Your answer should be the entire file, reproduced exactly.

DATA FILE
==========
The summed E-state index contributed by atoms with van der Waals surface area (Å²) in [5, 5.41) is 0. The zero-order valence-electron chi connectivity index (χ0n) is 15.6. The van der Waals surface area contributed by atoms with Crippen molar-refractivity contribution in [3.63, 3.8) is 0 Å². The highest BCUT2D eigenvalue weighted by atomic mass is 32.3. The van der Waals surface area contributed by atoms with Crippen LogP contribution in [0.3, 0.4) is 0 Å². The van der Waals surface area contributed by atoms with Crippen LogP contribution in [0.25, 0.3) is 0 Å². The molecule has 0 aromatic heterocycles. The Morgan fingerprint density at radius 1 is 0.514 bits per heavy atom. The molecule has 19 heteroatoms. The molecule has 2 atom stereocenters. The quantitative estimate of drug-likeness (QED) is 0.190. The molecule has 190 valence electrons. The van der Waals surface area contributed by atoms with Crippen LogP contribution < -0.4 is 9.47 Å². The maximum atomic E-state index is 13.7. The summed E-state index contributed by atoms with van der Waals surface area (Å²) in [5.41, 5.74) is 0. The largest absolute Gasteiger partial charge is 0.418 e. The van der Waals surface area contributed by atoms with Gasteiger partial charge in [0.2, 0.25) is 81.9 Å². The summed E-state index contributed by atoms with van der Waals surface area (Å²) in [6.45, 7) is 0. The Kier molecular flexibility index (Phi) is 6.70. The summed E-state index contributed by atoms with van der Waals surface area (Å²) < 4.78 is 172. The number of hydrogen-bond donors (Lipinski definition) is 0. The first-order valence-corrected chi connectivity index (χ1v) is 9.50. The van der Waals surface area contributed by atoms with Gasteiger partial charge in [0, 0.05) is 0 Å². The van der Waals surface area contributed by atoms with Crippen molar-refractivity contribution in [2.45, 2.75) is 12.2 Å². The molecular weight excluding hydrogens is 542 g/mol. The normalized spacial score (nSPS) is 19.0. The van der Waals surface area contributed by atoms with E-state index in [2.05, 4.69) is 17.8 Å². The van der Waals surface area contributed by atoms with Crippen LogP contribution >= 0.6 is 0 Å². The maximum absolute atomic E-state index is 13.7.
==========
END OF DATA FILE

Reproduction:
The summed E-state index contributed by atoms with van der Waals surface area (Å²) in [5, 5.41) is 0. The zero-order valence-electron chi connectivity index (χ0n) is 15.6. The van der Waals surface area contributed by atoms with Crippen molar-refractivity contribution in [3.63, 3.8) is 0 Å². The highest BCUT2D eigenvalue weighted by atomic mass is 32.3. The van der Waals surface area contributed by atoms with Crippen LogP contribution in [0.3, 0.4) is 0 Å². The van der Waals surface area contributed by atoms with Crippen LogP contribution in [0.25, 0.3) is 0 Å². The molecule has 0 aromatic heterocycles. The Morgan fingerprint density at radius 1 is 0.514 bits per heavy atom. The molecule has 19 heteroatoms. The molecule has 2 atom stereocenters. The quantitative estimate of drug-likeness (QED) is 0.190. The molecule has 190 valence electrons. The van der Waals surface area contributed by atoms with Crippen LogP contribution < -0.4 is 9.47 Å². The maximum atomic E-state index is 13.7. The summed E-state index contributed by atoms with van der Waals surface area (Å²) in [5.41, 5.74) is 0. The largest absolute Gasteiger partial charge is 0.418 e. The van der Waals surface area contributed by atoms with Gasteiger partial charge in [0.2, 0.25) is 81.9 Å². The summed E-state index contributed by atoms with van der Waals surface area (Å²) in [6.45, 7) is 0. The Kier molecular flexibility index (Phi) is 6.70. The summed E-state index contributed by atoms with van der Waals surface area (Å²) < 4.78 is 172. The number of hydrogen-bond donors (Lipinski definition) is 0. The first-order valence-corrected chi connectivity index (χ1v) is 9.50. The van der Waals surface area contributed by atoms with Gasteiger partial charge in [0, 0.05) is 0 Å². The van der Waals surface area contributed by atoms with Crippen molar-refractivity contribution in [2.45, 2.75) is 12.2 Å². The molecular weight excluding hydrogens is 542 g/mol. The normalized spacial score (nSPS) is 19.0. The van der Waals surface area contributed by atoms with E-state index in [2.05, 4.69) is 17.8 Å². The van der Waals surface area contributed by atoms with Crippen LogP contribution >= 0.6 is 0 Å². The maximum absolute atomic E-state index is 13.7.